Be Aware of Changes To “White Collar” Salaried Employee And “Independent Contractor” Exemptions Or Risk FLSA Liability.
The United States Department of Labor (“DOL”) has recently taken several significant actions that impact or will soon impact employers’ obligations under the Fair Labor Standards Act (“FLSA”). First, the DOL has issued proposed rules altering the salary threshold requirement for exempt white collar employees. In addition, the DOL has issued an Administrative Interpretation clarifying the DOL’s position on “independent contractor” classifications. These issues have the potential to significantly alter obligations for employers.
The “Salary Test” For White Collar Exemptions Will Substantially Change.
On March 13, 2014, President Obama issued a presidential memorandum directing the DOL to update certain regulations pertaining to overtime regulations under the FLSA. Since that time, there has been much discussion about what those changes would encompass. On July 6, 2015, the DOL issued its proposed new regulations and the public comment period has since come to an end. It is anticipated that the final rule will be issued as soon as the fall of 2016, or possibly later.
In sum, the proposed changes are designed to update the white collar salary requirements. The proposal would move the present $23,660 annual salary threshold to $50,440. In addition, the DOL intends to include a provision which would automatically update the salary threshold over the course of future years.
The move to more than double the salary threshold is likely to remove approximately 5 million workers from meeting this exemption according to the federal government. This means employers would either need to restrict such workers from working overtime or pay them overtime rates. In either event, it stands to have a substantial financial impact on employers even without taking into consideration the possibility of increased liability and litigation. As the final rule is issued and employers begin analyzing whether any of its employees are affected by this new requirement, it would also be an excellent opportunity to revisit and evaluate whether your company is in compliance with all other aspects of the FLSA and its nuanced exemptions.
The DOL Changed How “Independent Contractor” Status Will Be Analyzed.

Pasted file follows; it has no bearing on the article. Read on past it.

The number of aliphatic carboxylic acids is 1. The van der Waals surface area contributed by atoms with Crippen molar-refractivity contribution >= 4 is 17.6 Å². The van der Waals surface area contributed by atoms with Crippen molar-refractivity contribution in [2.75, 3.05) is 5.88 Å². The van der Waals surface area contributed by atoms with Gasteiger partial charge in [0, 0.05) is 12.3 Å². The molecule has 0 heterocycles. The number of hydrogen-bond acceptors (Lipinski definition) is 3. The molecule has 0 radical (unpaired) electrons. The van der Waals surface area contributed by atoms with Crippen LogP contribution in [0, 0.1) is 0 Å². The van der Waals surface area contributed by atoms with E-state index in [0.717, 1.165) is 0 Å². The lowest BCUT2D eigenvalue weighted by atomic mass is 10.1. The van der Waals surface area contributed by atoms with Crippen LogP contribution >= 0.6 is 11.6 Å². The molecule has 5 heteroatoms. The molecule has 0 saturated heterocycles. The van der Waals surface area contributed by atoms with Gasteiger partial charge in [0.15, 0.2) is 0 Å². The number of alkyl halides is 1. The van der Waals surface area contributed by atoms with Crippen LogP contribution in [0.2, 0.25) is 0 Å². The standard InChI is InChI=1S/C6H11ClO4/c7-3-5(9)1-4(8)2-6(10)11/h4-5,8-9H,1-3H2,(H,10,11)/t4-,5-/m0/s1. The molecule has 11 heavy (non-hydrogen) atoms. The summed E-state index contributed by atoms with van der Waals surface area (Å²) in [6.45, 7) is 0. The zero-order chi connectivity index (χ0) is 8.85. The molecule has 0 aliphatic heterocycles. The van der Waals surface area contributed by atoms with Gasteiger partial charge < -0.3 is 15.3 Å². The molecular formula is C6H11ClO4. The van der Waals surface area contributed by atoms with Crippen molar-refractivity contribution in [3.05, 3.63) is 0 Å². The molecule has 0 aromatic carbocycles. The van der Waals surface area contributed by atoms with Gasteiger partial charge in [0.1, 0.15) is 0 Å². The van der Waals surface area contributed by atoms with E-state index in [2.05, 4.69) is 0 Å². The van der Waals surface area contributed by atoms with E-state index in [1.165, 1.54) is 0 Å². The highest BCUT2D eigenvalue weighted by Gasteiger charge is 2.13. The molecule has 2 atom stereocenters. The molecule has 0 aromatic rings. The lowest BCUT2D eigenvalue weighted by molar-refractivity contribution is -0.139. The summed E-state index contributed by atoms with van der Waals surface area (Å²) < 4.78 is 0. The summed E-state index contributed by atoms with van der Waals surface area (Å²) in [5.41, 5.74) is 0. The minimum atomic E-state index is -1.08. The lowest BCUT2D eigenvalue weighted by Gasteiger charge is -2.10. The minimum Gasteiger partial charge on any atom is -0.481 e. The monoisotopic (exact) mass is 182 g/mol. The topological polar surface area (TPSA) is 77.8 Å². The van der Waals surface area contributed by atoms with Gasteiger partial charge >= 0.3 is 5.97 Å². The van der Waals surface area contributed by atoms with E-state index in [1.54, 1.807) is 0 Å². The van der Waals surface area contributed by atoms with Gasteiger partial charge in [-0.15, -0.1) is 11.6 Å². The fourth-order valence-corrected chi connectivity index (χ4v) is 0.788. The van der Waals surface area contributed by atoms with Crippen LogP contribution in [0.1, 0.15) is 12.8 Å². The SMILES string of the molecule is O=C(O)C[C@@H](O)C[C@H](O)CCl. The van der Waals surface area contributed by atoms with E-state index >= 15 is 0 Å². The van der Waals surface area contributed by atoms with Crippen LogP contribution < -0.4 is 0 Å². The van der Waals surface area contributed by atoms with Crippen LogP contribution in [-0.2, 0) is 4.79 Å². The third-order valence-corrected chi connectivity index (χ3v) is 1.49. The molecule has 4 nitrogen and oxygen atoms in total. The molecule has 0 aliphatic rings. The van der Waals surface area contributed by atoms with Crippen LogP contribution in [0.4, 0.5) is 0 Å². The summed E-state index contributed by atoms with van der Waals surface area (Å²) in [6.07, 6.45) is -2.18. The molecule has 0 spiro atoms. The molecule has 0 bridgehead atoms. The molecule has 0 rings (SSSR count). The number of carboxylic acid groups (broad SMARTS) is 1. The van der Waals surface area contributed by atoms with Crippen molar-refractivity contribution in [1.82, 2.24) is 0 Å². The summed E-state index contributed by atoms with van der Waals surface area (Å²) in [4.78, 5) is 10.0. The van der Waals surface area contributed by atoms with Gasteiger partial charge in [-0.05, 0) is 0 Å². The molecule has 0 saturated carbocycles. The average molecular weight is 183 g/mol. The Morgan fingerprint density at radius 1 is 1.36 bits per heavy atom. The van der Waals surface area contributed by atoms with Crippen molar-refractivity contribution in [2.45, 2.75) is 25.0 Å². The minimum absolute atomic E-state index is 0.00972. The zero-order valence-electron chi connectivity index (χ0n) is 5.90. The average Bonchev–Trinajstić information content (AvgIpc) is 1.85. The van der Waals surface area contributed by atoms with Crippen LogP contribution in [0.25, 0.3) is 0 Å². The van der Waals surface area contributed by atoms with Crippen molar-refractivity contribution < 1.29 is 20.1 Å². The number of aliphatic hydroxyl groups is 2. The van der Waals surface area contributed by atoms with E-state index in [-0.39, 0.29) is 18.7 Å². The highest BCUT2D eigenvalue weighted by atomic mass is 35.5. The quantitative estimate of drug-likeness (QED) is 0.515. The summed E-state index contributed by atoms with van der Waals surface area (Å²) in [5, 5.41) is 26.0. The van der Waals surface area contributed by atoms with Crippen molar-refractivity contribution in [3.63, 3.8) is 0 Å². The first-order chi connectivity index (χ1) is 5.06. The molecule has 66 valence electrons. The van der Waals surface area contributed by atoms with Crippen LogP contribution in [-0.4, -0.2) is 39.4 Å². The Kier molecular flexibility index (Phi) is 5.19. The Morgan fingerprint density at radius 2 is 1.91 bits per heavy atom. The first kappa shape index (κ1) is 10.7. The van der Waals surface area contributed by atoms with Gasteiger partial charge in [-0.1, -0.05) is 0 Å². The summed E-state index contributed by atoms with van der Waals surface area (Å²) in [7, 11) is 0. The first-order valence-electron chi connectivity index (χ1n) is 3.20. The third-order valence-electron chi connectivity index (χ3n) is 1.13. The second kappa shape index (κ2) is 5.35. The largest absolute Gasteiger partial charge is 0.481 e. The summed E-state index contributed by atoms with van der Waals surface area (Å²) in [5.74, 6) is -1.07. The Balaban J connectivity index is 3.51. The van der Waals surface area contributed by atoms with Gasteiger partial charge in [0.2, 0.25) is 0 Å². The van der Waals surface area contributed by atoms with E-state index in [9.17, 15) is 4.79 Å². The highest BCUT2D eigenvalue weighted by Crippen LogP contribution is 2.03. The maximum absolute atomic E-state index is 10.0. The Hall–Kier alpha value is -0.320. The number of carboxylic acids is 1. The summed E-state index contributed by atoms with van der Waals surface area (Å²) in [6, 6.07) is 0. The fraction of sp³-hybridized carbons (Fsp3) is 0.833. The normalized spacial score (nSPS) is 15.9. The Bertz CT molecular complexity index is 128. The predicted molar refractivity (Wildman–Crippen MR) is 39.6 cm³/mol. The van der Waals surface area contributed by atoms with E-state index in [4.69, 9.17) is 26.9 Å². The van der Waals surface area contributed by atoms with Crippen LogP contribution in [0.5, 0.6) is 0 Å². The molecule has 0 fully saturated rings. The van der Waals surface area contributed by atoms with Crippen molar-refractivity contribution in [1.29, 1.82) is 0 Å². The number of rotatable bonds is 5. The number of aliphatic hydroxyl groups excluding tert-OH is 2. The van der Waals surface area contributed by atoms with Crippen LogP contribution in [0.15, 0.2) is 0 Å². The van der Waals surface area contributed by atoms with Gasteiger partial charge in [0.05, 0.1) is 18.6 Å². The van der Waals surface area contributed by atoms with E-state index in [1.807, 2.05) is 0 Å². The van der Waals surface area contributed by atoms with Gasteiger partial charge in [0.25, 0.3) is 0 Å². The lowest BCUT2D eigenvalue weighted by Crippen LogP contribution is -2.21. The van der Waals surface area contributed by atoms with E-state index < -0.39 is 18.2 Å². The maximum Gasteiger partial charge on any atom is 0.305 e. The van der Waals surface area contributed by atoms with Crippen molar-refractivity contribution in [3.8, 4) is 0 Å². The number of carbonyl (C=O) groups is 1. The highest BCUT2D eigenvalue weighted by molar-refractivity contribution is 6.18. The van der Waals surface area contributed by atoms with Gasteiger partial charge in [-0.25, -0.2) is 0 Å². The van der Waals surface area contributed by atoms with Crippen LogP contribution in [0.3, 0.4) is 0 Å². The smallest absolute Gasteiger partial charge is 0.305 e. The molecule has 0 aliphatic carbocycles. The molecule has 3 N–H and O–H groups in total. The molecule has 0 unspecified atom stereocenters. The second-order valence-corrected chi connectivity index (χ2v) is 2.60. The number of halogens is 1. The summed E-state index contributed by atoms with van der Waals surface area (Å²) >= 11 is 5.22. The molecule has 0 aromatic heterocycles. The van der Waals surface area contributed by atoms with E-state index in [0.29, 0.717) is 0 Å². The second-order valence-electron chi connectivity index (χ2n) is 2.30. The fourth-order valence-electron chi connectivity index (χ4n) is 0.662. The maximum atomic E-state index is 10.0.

The DOL also issued an Administrative Interpretation of already existing regulations concerning the definitions and classifications for independent contractors. The DOL, operating under the assumption that employers have abused the independent contractor classification to avoid associated costs, seeks to shift the focus of the analysis away from the “control” aspect and instead focus on the “economic realities” aspects.
The Administrative Interpretation emphasizes that very few workers should qualify as independent contractors. It discusses each of six factors and provides a useful example of applying these principles to each factor. As a refresher, the six factors analyzed by most courts are as follows: (1) the extent to which the work performed is integral to the employer’s business, (2) whether the worker’s managerial skills affect his or her opportunity for profit or loss, (3) the relative investments in facilities/equipment between the employer and the worker, (4) the worker’s skills and initiative, (5) the permanency of the worker’s relationship with the employer, and (6) the nature and degree of control exercised by the employer.
The Administrative Interpretation discusses the application of the six recognized factors but highly discourages relying significantly on the “degree of control” factor. Rather, it encourages focusing on the “economic realities” of the situation. In other words, a greater focus should be placed on whether the worker is economically dependent on the employer instead of focusing on whether the worker works offsite or is subject to supervision. Further, the Administrative Interpretation states that an agreement between an employer and a worker concerning the independent contractor status essentially has no bearing on the determination and “is not relevant to the analysis of the worker’s status.”
Conclusion: The Changes Are Significant, The Liability Exposure is Large, And Personal Liability Could Ruin A Business, Its Owners And Its Managers.
It is abundantly clear–both from the proposed rule altering the salary threshold for the white collar exemptions and from the Administrative Interpretation of the independent contractor test–that the DOL is attempting to restrict the white collar exemption and afford overtime to as many workers as possible. Employers must keep abreast of these changes, analyze them carefully and closely, and make any warranted modifications to their policies and practices. Even after taking these steps, litigation is likely to ensue as plaintiffs’ attorneys seize on these changes as an opportunity to file additional claims, especially as class actions.
Those employers that have analyzed the impact of these changes will be well-suited to defending such claims. Those that bury their heads in the sand will be learning the hard way that non-compliance under the FLSA is costly. Also, do not forget that company owners and higher level managers may have personal liability under the FLSA. If owners/managers have the power to hire and fire employees, the power to determine salaries, the responsibility to maintain employment records and other signs of operational control over significant aspects of the company’s day-to-day functions they could have personal liability for FLSA violations. The FLSA is truly one of those areas where an ounce of prevention is worth a pound of cure.
If you have questions about this article, please contact an attorney at Mallery & Zimmerman.